Th: Jefferson

RC (NN: Thomas Jefferson Papers); addressed: “Mr Lancelot Minor Louisa by mr Sea”; endorsed by Minor.

Lancelot Minor (1763–1848) was a farmer who lived at Minor’s Folly in Louisa County. He frequently served as a trustee, executor, guardian, or agent for his neighbors (“Minor Family,” WMQ description begins William and Mary Quarterly, 1892– description ends , 1st ser., 9 [1900]: 53; MB description begins James A. Bear Jr. and Lucia C. Stanton, eds., Jefferson’s Memorandum Books: Accounts, with Legal Records and Miscellany, 1767–1826, 1997, The Papers of Thomas Jefferson, Second Series description ends ; Vi: Minor Family Papers; Richmond Enquirer, 5 Dec. 1848).

Minor was named an executor of the estate of TJ’s brother-in-law Hastings Marks. The will, dated 16 Dec. 1805 and proved 9 Mar. 1812, states that “I Hastings Marks of Louisa County do hereby make and declare this my last will and testament in manner following that is to say first it is my desire that all my just debts should be paid out of my estate, secondly, I give and bequeath all my estate both real and personal that remain after paying my debts as aforesaid to my wife Nancey Marks to her and her heirs forever, lastly I do constitute and appoint my friends, Thomas Jefferson Thomas M Randolph & Lancelot Minor my executors and my wife Nancey Marks my executrix to this my last will and testament” (Louisa Co. Will Book, 5:386–7).

executors de son tort: persons acting as executors of an estate without legal authority (Black’s Law Dictionary description begins Bryan A. Garner and others, eds., Black’s Law Dictionary, 7th ed., 1999 description ends ). On this day TJ paid Sea $3 for the trouble of his journey (MB description begins James A. Bear Jr. and Lucia C. Stanton, eds., Jefferson’s Memorandum Books: Accounts, with Legal Records and Miscellany, 1767–1826, 1997, The Papers of Thomas Jefferson, Second Series description ends , 2:1273).

Letters from Minor to TJ of 5, 16, 23 Feb., 6, 8, 15 Mar., and 26 Apr. 1812, not found, are recorded in SJL as received from Louisa County on 20, 18 Feb., 1, 10 Mar. (two letters received that day), 1 Apr., and 4 May 1812, respectively. SJL also records missing letters from TJ to Minor of 8 Jan. and 4 Mar. 1812.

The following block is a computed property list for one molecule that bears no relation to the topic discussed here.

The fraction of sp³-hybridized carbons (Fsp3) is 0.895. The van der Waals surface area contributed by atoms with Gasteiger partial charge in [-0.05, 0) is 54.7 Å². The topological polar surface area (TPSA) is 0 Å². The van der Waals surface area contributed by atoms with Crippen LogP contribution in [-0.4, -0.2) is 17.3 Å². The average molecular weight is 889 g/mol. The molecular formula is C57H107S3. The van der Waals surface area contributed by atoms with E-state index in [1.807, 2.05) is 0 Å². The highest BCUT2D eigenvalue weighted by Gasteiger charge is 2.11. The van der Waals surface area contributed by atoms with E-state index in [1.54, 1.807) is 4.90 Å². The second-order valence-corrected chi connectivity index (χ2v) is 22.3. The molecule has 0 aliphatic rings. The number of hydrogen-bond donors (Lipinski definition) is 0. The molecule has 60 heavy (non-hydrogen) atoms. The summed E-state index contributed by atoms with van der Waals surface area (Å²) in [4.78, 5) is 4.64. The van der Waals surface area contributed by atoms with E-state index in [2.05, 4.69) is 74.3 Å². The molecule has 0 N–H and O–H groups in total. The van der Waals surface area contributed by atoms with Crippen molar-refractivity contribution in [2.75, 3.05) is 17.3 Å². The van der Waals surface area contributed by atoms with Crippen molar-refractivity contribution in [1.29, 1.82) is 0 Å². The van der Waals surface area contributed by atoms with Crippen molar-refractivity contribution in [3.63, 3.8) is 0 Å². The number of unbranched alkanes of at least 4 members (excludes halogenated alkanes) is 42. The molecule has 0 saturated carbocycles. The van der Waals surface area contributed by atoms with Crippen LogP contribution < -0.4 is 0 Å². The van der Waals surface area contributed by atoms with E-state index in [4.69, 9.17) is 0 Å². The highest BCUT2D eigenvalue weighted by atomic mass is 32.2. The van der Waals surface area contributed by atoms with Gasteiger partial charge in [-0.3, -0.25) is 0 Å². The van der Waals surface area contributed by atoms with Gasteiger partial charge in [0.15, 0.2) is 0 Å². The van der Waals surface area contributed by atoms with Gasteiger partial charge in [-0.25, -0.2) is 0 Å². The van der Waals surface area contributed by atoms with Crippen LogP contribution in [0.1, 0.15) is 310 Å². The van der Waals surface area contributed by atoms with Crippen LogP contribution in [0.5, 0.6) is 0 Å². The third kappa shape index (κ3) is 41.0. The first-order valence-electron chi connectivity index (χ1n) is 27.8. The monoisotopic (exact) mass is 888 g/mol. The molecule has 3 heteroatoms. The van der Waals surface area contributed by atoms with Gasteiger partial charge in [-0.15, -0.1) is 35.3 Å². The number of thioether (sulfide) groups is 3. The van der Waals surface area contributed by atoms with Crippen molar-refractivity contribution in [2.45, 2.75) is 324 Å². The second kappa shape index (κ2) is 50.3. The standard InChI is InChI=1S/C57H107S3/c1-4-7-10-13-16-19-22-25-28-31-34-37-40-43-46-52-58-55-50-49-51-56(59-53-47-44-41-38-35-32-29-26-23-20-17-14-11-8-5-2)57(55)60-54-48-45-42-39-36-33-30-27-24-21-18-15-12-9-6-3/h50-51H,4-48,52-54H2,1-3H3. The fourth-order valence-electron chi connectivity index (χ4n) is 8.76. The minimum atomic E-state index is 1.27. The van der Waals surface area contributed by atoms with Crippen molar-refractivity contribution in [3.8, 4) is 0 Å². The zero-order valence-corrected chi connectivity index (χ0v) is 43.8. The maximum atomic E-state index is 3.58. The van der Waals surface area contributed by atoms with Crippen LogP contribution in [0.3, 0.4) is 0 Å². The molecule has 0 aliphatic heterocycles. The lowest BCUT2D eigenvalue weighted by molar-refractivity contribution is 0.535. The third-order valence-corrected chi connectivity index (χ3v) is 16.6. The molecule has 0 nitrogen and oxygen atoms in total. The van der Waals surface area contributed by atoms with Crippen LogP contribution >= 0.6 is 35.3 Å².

1Preceding three words interlined.

2Preceding seven words interlined.

3Manuscript: “Slaugter’s.”

Index Entries

  • Aaron (slave); and H. Marks’s estate search
  • Anderson, William; merchant search
  • Clark, Benjamin; and H. Marks’s estate search
  • Clark, Sarah; and H. Marks’s estate search
  • corn; for slaves search
  • Jefferson, Thomas; Business & Financial Affairs; and H. Marks’s estate search
  • Jefferson, Thomas; Family & Friends; relations with A. S. Marks search
  • Marks, Anne Scott Jefferson (TJ’s sister; Hastings Marks’s wife); and H. Marks’s estate search
  • Marks, Hastings (TJ’s brother-in-law; Anne Scott Jefferson Marks’s husband); estate of search
  • Minor, Lancelot; and H. Marks’s estate search
  • Minor, Lancelot; identified search
  • Minor, Lancelot; letters from accounted for search
  • Minor, Lancelot; letters to search
  • Minor, Lancelot; letters to accounted for search
  • Payne, Tarlton; witnesses H. Marks’s will search
  • Randolph, Thomas Mann (1768–1828) (TJ’s son-in-law; Martha Jefferson Randolph’s husband); executor of H. Marks’s estate search
  • Sea, Mr.; and H. Marks’s estate search
  • slaves; and H. Marks’s estate search
  • Slaydyen, Arther; and H. Marks’s estate search
  • tobacco; prizing of search
  • tobacco; sale of search
  • Winston, Isaac; and H. Marks’s estate search
  • Winston, William B.; and H. Marks’s estate search